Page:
Even at the height of summer, no-one ever goes to Kharkiv for the scenery. Cossack outpost-cum-provincial Russian town-cum-Soviet centre of science, Ukraine’s second city – forty kilometres south of Russia but almost five hundred east of Kiev – was the inaugural capital of the Ukrainian Soviet Socialist Republic, the birthplace of the T-34 tank and the spot where the atom was split for the first time outside the USA. Its strategic industries also made it one of the most fiercely contested battlegrounds of the Second World War: by the time the Red Army and the Wermacht had finished their extirpative to and fro in August 1943 seventy percent of the city’s buildings were nothing more than rubble.
Hardened by Stalin’s forced collectivisation and a devastating pre-war famine, the city was soon back on its feet, the millionth tractor rolling off the production lines at the famed Kharkiv Tractor Factory one year before Newcastle United made their first venture into Europe by virtue of a midtable finish and the one-city-one-club rule. While Kharkiv remained a giant of Soviet industry, its biggest football team was a resolutely middling affair. Metalist spent only four seasons in the Soviet Top League prior to 1981, and their USSR Cup win over Torpedo Moscow seven years later remains the club’s only major honour to date.
Independence brought a downturn in fortunes both on and off the pitch. “Kharkov was freezing,” the novelist Andrey Kurkov wrote in 1996. “The buildings loomed grey over the pavement. Everyone was in a hurry, as if afraid of finding their block on the verge of collapsing or shedding its balconies.” Metalist, relegated from the top-flight in 1994 and 2003, had achieved nothing of note besides an appearance in the final of the 1992 Ukrainian Cup when Oleksandr Yaroslavsky arrived in 2004. Persuaded to invest in football by Donetsk owner Rinat Akhmetov, Yaroslavsky took a Shakhtar-lite approach to building his team, pumping $500 million into the club and signing up a phalanx of Balkan and South American talent. Marko Dević, a naturalised Serbian, formed a tripartite goal threat with the Argentinean internationals Jonathan Cristaldo and Sebastian Blanco. Fininho, Jaja, Taison, Marlos, Cleiton Xavier and Wilian Gomes came from Brazil, while four more Argentines, the defenders Christian Villagra and Marco Torsiglieri, holding midfielder Chaco Torres and skipper Jose Ernesto Sosa, capped 18 times for his country and once of Napoli and Bayern Munich, Senagalese centre-back Papa Gueye and the Serbian Milan Obradović would eventually form the core of a side which has finished third behind Shakhtar and Dynamo Kiev in each of the past six seasons, and smashed Red Bull Salzburg 8-1 on aggregate en route to the quarter-final of last year’s Europa League.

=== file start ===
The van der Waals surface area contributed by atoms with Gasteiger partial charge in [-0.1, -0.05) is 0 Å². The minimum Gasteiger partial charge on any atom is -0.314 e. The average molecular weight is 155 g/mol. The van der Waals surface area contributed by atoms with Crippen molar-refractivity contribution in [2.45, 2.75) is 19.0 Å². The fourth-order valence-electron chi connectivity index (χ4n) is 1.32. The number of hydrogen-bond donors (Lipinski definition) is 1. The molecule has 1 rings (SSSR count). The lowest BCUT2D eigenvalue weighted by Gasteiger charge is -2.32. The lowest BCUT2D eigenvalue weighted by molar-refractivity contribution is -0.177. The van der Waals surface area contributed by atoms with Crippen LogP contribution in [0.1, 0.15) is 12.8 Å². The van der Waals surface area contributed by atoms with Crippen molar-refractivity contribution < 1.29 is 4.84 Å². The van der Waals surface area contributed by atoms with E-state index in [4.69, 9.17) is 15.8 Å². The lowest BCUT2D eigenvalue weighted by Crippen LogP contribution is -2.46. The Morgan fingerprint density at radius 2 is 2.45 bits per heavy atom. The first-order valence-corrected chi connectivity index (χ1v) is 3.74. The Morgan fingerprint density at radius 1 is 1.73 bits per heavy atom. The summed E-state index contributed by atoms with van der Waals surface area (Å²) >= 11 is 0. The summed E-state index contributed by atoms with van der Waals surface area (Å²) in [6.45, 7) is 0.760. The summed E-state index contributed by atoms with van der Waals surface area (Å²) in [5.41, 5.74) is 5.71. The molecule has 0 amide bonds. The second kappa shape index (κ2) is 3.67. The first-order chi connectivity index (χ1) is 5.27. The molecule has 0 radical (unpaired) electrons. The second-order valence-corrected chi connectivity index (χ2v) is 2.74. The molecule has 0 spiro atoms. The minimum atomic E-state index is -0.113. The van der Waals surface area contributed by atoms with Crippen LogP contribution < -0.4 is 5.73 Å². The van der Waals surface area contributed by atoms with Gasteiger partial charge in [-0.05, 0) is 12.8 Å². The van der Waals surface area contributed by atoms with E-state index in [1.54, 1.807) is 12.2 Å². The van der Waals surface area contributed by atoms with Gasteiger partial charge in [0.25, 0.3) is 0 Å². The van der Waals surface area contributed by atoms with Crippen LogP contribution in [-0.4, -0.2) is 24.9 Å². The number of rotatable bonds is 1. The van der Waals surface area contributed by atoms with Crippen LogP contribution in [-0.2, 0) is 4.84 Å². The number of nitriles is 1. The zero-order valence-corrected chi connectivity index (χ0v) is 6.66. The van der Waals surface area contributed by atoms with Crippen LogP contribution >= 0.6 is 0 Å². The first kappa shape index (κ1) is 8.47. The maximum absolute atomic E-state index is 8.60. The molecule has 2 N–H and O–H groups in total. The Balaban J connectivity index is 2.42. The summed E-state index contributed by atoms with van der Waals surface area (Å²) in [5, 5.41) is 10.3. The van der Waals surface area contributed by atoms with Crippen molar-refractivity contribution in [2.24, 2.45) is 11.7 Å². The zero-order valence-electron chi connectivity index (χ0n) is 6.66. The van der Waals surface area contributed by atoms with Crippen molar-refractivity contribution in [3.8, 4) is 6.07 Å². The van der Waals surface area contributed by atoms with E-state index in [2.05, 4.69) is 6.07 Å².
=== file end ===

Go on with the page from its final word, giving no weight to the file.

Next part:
Since then Kharkiv have lost Dević and Taison to Shakhtar for a combined £17 million, and Yaroslavsky to a spat with the city council over ownership of the 40,000-capacity Metalist Stadium, which was expensively redeveloped in time for Euro 2012. “I invested not only money, but also a part of my heart and soul,” Yaroslavsky said in a Christmas Eve statement which blamed the “incomprehensible grievances” of the local authorities. For his part, Mayor Hennadiy Kernes suggested a more probable cause was “money, financial gains and the unclear situation with fixed matches,” referring to a 4-0 win over Karpaty Lviv in 2007-08 which is still being investigated by the CAS in Lausanne. The new owner, Gas Ukraine executive Serhiy Kurchenko, has promised “the title within three years and a European trophy within five” and is already negotiating to buy out the city’s stake in the stadium. New supporter initiatives include paying for 500 fans to attend the first-leg at St James’ Park, while Ukraine internationals Oleg Krasnoperov (ineligible for the EL), a midfielder formerly with Vorskla Poltava, and Bogdan Shust, back-up goalkeeper as Shakhtar won three titles and the UEFA Cup between 2005 and 2009, have been added to a squad which is currently fourth in the domestic league, just two points behind second-placed Dnipro Dnipropetrovsk.